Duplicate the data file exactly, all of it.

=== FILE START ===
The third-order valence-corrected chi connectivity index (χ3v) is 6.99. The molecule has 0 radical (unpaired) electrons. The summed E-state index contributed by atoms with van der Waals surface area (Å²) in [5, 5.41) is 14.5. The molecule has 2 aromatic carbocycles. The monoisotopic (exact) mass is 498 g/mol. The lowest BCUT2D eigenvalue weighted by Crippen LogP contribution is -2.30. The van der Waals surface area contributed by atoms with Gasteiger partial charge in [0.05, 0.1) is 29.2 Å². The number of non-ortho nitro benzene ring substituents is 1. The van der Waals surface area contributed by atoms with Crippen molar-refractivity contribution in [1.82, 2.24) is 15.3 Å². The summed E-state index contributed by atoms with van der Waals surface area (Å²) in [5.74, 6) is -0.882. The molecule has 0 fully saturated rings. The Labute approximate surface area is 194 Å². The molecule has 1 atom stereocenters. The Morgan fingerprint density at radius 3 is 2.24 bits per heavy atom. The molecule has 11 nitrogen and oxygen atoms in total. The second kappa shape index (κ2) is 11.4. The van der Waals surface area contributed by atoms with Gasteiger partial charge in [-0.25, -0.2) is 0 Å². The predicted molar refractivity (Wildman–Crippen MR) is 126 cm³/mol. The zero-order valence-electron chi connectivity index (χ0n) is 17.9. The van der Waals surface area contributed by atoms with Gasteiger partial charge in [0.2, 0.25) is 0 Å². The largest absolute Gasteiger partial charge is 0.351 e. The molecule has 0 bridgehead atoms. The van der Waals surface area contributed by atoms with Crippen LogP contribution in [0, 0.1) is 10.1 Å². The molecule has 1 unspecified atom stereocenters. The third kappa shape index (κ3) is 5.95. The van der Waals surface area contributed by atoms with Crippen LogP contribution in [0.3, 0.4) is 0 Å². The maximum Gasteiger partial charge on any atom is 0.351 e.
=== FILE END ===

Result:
The third-order valence-corrected chi connectivity index (χ3v) is 6.99. The molecule has 0 radical (unpaired) electrons. The summed E-state index contributed by atoms with van der Waals surface area (Å²) in [5, 5.41) is 14.5. The molecule has 2 aromatic carbocycles. The monoisotopic (exact) mass is 498 g/mol. The lowest BCUT2D eigenvalue weighted by Crippen LogP contribution is -2.30. The van der Waals surface area contributed by atoms with Gasteiger partial charge in [0.05, 0.1) is 29.2 Å². The number of non-ortho nitro benzene ring substituents is 1. The van der Waals surface area contributed by atoms with Crippen molar-refractivity contribution in [1.82, 2.24) is 15.3 Å². The summed E-state index contributed by atoms with van der Waals surface area (Å²) in [5.74, 6) is -0.882. The molecule has 0 fully saturated rings. The Labute approximate surface area is 194 Å². The molecule has 1 atom stereocenters. The Morgan fingerprint density at radius 3 is 2.24 bits per heavy atom. The molecule has 11 nitrogen and oxygen atoms in total. The second kappa shape index (κ2) is 11.4. The van der Waals surface area contributed by atoms with Gasteiger partial charge in [-0.25, -0.2) is 0 Å². The predicted molar refractivity (Wildman–Crippen MR) is 126 cm³/mol. The zero-order valence-electron chi connectivity index (χ0n) is 17.9. The van der Waals surface area contributed by atoms with Gasteiger partial charge in [0.2, 0.25) is 0 Å². The largest absolute Gasteiger partial charge is 0.351 e. The molecule has 0 bridgehead atoms. The van der Waals surface area contributed by atoms with Crippen LogP contribution in [0, 0.1) is 10.1 Å². The molecule has 1 unspecified atom stereocenters. The third kappa shape index (κ3) is 5.95. The van der Waals surface area contributed by atoms with Crippen LogP contribution in [0.3, 0.4) is 0 Å². The maximum Gasteiger partial charge on any atom is 0.351 e.